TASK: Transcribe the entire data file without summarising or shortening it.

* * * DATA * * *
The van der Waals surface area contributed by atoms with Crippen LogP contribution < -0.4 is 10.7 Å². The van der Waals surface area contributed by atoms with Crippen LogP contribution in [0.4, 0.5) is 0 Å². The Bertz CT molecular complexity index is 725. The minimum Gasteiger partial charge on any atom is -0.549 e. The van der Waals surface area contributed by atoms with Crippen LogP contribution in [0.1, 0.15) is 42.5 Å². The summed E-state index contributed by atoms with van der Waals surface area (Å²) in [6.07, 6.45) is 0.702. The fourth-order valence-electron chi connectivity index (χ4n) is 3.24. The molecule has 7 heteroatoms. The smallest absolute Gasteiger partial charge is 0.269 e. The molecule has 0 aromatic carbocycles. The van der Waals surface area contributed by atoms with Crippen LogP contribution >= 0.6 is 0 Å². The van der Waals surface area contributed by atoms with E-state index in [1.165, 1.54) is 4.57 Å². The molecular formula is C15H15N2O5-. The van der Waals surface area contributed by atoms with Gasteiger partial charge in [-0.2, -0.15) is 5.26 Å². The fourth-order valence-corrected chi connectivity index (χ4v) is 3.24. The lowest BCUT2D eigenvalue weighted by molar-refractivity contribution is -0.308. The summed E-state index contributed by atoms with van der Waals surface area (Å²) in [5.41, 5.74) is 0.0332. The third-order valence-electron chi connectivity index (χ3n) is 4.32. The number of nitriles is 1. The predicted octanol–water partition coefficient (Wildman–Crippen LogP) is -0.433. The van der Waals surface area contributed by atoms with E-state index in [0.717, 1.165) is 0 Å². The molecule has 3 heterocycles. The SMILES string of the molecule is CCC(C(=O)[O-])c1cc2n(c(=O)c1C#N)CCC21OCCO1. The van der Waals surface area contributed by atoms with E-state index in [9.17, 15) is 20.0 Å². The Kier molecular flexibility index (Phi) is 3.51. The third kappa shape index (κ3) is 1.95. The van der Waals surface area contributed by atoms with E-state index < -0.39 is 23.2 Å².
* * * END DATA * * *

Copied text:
The van der Waals surface area contributed by atoms with Crippen LogP contribution < -0.4 is 10.7 Å². The van der Waals surface area contributed by atoms with Crippen LogP contribution in [0.4, 0.5) is 0 Å². The Bertz CT molecular complexity index is 725. The minimum Gasteiger partial charge on any atom is -0.549 e. The van der Waals surface area contributed by atoms with Crippen LogP contribution in [0.1, 0.15) is 42.5 Å². The summed E-state index contributed by atoms with van der Waals surface area (Å²) in [6.07, 6.45) is 0.702. The fourth-order valence-electron chi connectivity index (χ4n) is 3.24. The molecule has 7 heteroatoms. The smallest absolute Gasteiger partial charge is 0.269 e. The molecule has 0 aromatic carbocycles. The van der Waals surface area contributed by atoms with Crippen LogP contribution >= 0.6 is 0 Å². The van der Waals surface area contributed by atoms with E-state index in [1.165, 1.54) is 4.57 Å². The molecular formula is C15H15N2O5-. The van der Waals surface area contributed by atoms with Gasteiger partial charge in [-0.2, -0.15) is 5.26 Å². The fourth-order valence-corrected chi connectivity index (χ4v) is 3.24. The lowest BCUT2D eigenvalue weighted by molar-refractivity contribution is -0.308. The summed E-state index contributed by atoms with van der Waals surface area (Å²) in [5.41, 5.74) is 0.0332. The third-order valence-electron chi connectivity index (χ3n) is 4.32. The number of nitriles is 1. The predicted octanol–water partition coefficient (Wildman–Crippen LogP) is -0.433. The van der Waals surface area contributed by atoms with E-state index in [0.717, 1.165) is 0 Å². The molecule has 3 heterocycles. The SMILES string of the molecule is CCC(C(=O)[O-])c1cc2n(c(=O)c1C#N)CCC21OCCO1. The van der Waals surface area contributed by atoms with E-state index in [9.17, 15) is 20.0 Å². The Kier molecular flexibility index (Phi) is 3.51. The third kappa shape index (κ3) is 1.95. The van der Waals surface area contributed by atoms with E-state index < -0.39 is 23.2 Å².